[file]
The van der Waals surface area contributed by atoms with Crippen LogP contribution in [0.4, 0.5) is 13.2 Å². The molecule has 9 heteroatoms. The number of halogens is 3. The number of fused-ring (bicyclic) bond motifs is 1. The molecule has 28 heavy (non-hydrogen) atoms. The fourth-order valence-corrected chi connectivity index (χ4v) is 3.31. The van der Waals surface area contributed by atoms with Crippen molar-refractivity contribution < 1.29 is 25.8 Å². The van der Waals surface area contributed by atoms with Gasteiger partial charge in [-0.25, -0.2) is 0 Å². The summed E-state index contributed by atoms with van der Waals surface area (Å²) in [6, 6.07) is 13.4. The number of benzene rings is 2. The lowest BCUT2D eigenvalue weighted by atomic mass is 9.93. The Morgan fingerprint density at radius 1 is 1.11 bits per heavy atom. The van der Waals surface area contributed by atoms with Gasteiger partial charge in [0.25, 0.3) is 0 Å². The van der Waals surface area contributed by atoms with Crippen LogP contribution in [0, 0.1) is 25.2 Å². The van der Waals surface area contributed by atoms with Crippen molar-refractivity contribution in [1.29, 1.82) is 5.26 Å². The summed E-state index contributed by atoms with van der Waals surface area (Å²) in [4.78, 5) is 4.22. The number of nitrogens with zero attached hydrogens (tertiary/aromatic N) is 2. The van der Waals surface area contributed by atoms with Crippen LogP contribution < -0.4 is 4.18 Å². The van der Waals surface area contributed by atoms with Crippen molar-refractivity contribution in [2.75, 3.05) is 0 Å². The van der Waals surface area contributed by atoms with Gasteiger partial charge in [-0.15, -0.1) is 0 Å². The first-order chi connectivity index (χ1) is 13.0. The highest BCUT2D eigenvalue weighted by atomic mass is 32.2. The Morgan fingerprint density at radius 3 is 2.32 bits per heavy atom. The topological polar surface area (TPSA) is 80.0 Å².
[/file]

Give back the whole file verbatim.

The van der Waals surface area contributed by atoms with Crippen LogP contribution in [0.4, 0.5) is 13.2 Å². The molecule has 9 heteroatoms. The number of halogens is 3. The number of fused-ring (bicyclic) bond motifs is 1. The molecule has 28 heavy (non-hydrogen) atoms. The fourth-order valence-corrected chi connectivity index (χ4v) is 3.31. The van der Waals surface area contributed by atoms with Crippen molar-refractivity contribution < 1.29 is 25.8 Å². The van der Waals surface area contributed by atoms with Gasteiger partial charge in [-0.25, -0.2) is 0 Å². The summed E-state index contributed by atoms with van der Waals surface area (Å²) in [6, 6.07) is 13.4. The number of benzene rings is 2. The lowest BCUT2D eigenvalue weighted by atomic mass is 9.93. The Morgan fingerprint density at radius 1 is 1.11 bits per heavy atom. The van der Waals surface area contributed by atoms with Gasteiger partial charge in [0.25, 0.3) is 0 Å². The van der Waals surface area contributed by atoms with Crippen LogP contribution in [0, 0.1) is 25.2 Å². The van der Waals surface area contributed by atoms with Crippen molar-refractivity contribution in [1.29, 1.82) is 5.26 Å². The summed E-state index contributed by atoms with van der Waals surface area (Å²) in [4.78, 5) is 4.22. The number of nitrogens with zero attached hydrogens (tertiary/aromatic N) is 2. The van der Waals surface area contributed by atoms with Crippen LogP contribution < -0.4 is 4.18 Å². The van der Waals surface area contributed by atoms with Crippen molar-refractivity contribution in [2.75, 3.05) is 0 Å². The van der Waals surface area contributed by atoms with Gasteiger partial charge in [-0.15, -0.1) is 0 Å². The first-order chi connectivity index (χ1) is 13.0. The highest BCUT2D eigenvalue weighted by atomic mass is 32.2. The Morgan fingerprint density at radius 3 is 2.32 bits per heavy atom. The topological polar surface area (TPSA) is 80.0 Å².